Costume drama

A set of armour, a pair of red shoes, a charcoal dressing-gown: my cultural week has been spent crouched inside a wardrobe, hangers clacking with memory and desire. Giving up shopping since Christmas has been a welcome release, allowing me to appreciate beautiful clothes without constantly holding the mental template of my ass against their weave; but I knew the backlash was due.

First there was Burton's Alice, a strangely underpowered affair for all its rich sepia strangeness. Despite the 3D, it's flat. Good old H-B-C does her best to get everyone else to come out and play, but most of the other characters, including Aussie Alice and Mad Depp, seem locked behind their own eyes, inward-acting, possibly trying to mine some well of internal atmosphere in the face of the omnipresent blue screen.

Much more vivid are Alice's oversized, undersized, shoulder-slipping, back-baring dresses. I could feel and hear every silk and chiffon shift of those delicious, half-undone things. And when she came on for the climax in full Jabberwocky-slaying kit - a ringer for the knight in Dicksee's La Belle Dame sans Merci - I turned to the Yank and told him that that was what I was going to get married in.

It was an interesting tube journey home.

Next came Promises, Promises, the new ninety-minute monologue from Douglas Maxwell playing at the Soho, and a pair of scarlet patent heels.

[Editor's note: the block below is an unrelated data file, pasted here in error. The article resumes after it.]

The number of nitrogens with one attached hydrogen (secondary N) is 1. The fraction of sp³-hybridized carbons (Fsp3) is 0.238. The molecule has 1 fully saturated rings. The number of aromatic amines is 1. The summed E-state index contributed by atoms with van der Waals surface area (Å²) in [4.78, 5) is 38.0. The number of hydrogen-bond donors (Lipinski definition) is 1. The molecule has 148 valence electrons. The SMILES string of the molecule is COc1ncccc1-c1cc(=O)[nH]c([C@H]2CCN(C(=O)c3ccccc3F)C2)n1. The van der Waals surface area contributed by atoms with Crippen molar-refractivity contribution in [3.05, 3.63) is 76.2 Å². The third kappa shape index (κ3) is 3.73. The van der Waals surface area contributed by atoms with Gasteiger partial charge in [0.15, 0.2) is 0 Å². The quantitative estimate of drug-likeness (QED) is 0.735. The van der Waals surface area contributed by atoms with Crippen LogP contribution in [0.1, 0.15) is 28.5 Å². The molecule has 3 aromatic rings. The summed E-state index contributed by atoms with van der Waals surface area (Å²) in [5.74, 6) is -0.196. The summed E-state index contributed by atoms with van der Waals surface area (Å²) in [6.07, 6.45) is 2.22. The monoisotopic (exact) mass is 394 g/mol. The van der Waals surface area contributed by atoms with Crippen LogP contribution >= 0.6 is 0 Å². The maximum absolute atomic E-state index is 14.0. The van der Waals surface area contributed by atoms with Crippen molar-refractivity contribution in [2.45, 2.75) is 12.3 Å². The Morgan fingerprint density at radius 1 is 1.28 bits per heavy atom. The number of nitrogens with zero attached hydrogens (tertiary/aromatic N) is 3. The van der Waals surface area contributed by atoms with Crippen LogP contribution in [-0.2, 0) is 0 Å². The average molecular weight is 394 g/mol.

Now red shoes have long been a theatrical symbol of menace and sex - it's no wonder that clever Louboutin trademarked that bloody flash of sole, as if to half-promise, half-threaten our transformation into a Dorothy or a Vicky in his wares - but you will rarely see them used with such ambiguous power as they are by Joanna Tope.

As Maggie, a primary school supply teacher asked to tolerate the exorcism of a mute Somali girl in her class, Tope puts in an immaculately paced performance. This  middle-aged, middle-class Scot sways her way through life in ruby heels, her sexual 'holsters' brandished, but gradually fails to mask her inner morass of pride, fear, alcohol and dangerous rage.

That, I thought, was a look crying out for my Hackney local on a Tuesday night.

And finally, last night, I got round to watching A Single Man. Was there ever such a paean to the scratch-soft caress of rigid wool? Those suits; those specs; those windsor knots: this was cinema 4D, full of the dog smell of damp upholstery, the depth of light in a  silver cufflink and the origami physics of a great white shirt.

But it was the dressing gown Firth which wears at the end (and his end) that got me: from the moment he made a tiny, gleeful, self-chastising adjustment to the belt in anticipation of a freshly showered, besotted Nicholas Hoult, I felt a physical hunger for that weighty robe: a heavy-soft marl membrane between self and others, day and night, sex and shame.

So far, on all counts, Asos isn't really coming up trumps. Step up, Ms Atwood; Monsieur Louboutin; Mister Ford. I await your call.